Goodbye Kodak BW 400CN

Kodak Alaris is discontinuing the BW 400CN.

A very nice film meant to shoot Black & White and have it processed in a regular one hour minilab as it is a C-41 process film.

Now that one hour minilabs are an endangered specie and that it is much easier to find Black & White chemistry than C-41, it was bound to happen. Not sure exactly what to replace it with.

Here are some samples I shot a few years ago:

Beechcraft Expedition #2

Beechcraft Expedition #3

Untitled

Kodak to sell film and imaging division…

Kodak announced the plan to sell the film and imaging division to the UK Kodak Pension Plan in a move to settled debt and going toward exiting chapter 11

The question is whether the pension plan will deal with this asset as the film business or just as financial value? One would think the Kodak Pension Plan knows about Kodak business at its heart…

Time will tell, and I want to be hopeful.

New film products

Early December Ilford announced two new disposable cameras with their black and white film, one with HP5, the other with XP2.

Strangely, disposable cameras still sell well in comparison, and Ilford is just trying to capitalize on this. There is a version with processing included for the HP5 film as it is traditional B&W. The XP2 film can be processed anywhere as it is C-41 process.

End of January, Lomography announced the LomoChrome Purple, a colour negative film design to achieve effects similar to the long discontinued Kodak EIR inversible film. The 35mm version is already sold out, but the 120 will cost you around $60 for a five pack, on pre-order.

It is good to see new niche product like these or like the Fujifilm Baby box.

The Fujifilm Baby box

At a time where people mostly use digital cameras for family pictures, with phone becoming more and more the prevalent tool to snap family memories, Fujifilm is trying to bring the instant film back to fashion, outside of the niche market by offering the Baby Box as Tokyo Camera Style is telling us back in November. The Baby box is meant to help you document the early days of your child.

The box encourages parents to take a photo of their child every day to document their first year of life. Rather than just a bunch of digital files on their mom’s iPhone, these lucky kids will actually end up with an actual album of actual photographs to look back though for the rest of their lives.

Let’s hope people realize the importance of the physical picture that generations discover in shoe boxes and albums – and don’t require the complicated maintenance that electronic archive need.

What Kodak could still learn from Polaroid

Christopher Bonanos write for the Washington Post: What Kodak could still learn from Polaroid. He goes on to explain the mistakes of Polaroid and what Kodak should learn from that to survive and keep film coming. The key argument is right here:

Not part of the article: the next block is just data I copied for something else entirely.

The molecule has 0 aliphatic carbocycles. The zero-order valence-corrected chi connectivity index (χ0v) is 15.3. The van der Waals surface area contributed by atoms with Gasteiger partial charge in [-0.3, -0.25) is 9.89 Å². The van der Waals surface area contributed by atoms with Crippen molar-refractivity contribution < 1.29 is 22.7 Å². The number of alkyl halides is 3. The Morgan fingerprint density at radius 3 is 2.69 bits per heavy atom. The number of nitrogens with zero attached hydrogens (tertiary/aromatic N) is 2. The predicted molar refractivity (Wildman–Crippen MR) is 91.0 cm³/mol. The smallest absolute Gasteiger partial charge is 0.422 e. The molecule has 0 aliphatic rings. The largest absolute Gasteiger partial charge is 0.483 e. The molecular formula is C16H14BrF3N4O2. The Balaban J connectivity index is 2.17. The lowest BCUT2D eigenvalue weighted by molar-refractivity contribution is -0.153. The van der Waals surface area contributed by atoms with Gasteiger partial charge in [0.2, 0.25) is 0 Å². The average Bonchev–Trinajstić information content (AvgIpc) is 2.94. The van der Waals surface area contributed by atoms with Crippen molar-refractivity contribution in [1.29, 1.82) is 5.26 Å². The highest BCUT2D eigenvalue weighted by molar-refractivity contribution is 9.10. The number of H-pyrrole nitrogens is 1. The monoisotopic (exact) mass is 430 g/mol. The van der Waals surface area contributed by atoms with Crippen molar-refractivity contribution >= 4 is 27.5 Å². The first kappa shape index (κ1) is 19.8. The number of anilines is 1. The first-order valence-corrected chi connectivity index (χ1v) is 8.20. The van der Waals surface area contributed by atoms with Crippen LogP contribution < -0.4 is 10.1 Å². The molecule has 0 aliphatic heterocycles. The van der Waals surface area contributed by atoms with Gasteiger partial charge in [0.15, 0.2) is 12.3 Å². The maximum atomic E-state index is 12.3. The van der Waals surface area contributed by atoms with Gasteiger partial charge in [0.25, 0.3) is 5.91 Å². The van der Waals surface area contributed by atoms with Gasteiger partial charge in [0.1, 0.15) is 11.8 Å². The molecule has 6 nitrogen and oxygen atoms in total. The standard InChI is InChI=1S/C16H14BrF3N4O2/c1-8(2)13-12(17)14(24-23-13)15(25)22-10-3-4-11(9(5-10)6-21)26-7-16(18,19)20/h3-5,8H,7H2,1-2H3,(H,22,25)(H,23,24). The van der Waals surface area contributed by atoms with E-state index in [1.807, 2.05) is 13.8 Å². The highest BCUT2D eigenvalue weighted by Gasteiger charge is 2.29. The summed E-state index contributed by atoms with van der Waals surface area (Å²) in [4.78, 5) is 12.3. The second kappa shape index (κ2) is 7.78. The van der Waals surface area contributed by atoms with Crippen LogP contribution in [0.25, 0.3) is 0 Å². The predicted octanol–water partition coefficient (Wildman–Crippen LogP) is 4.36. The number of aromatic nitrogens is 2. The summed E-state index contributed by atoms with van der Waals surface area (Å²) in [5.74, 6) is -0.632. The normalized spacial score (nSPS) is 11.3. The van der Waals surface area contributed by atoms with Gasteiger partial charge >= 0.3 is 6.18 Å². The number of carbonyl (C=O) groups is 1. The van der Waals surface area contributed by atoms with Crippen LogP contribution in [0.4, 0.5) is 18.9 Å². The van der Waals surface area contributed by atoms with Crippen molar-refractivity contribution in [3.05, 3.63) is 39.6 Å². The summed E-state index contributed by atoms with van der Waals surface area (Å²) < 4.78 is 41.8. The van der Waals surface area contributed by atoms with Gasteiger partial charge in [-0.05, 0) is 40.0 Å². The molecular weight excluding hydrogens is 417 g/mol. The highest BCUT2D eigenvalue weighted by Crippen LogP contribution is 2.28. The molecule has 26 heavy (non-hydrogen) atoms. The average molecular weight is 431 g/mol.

Yes, the remaining buyers of film are weighing this technology against digital methods of image-making. But they’re not choosing film for reasons of economy; it could never compete. They are choosing it for a particular look and feel, and because they want to differentiate themselves. Some are old-school professionals who prefer to work in familiar ways.

Bonanos is the author of Instant: The Story of Polaroid that I recommend.

Home C-41 color negative film processing

Pixelogist talk about Developing C-41 Color Negative Film explain how simply it can be done at home.

Alright, developing C-41 is pretty similar to the black and white process. The equipment is the same, so just check out my previous post on developing equipment to know what you will need. All of it applies – developing tank, beakers, thermometer, timer – all that. The chemistry is different but again, there’s developer, there’s fixer, and there’s something afterwards. The process, while different in order and times, is also very similar to the black and white process, so if you’ve worked black and white before, you should have no trouble with C-41.

My take: it might be harder to obtain the chemicals than to actually do it.

Why I think the M6 is the best Leica rangefinder

Japan Camera Hunter (aka Bellamy Hunt) tells us why he think the M6 is the best Leica RF (digital shooters will disapprove).

I have been through a lot of cameras in my time, and I have owned a few different Leica bodies. I have also got the enviable position of being able to try out more cameras than you can shake a stick at, and I have come to a conclusion that may put a few noses out of joint.

I think that the Leica M6 is the best M-series analogue rangefinder camera that Leica ever made! Now that I have your attention let me explain myself.

Cultivating my Leica envy I have to agree with that specific point, now that we can get them for less than 1400$ on the used market (body only !), even though I am an aperture priority kind of guy. I wish I actually had one.

Leica M6, Summicron 50mm f2 Lens, Top view
Leica M6, Summicron 50mm f2 Lens, Top view by Shawn Hoke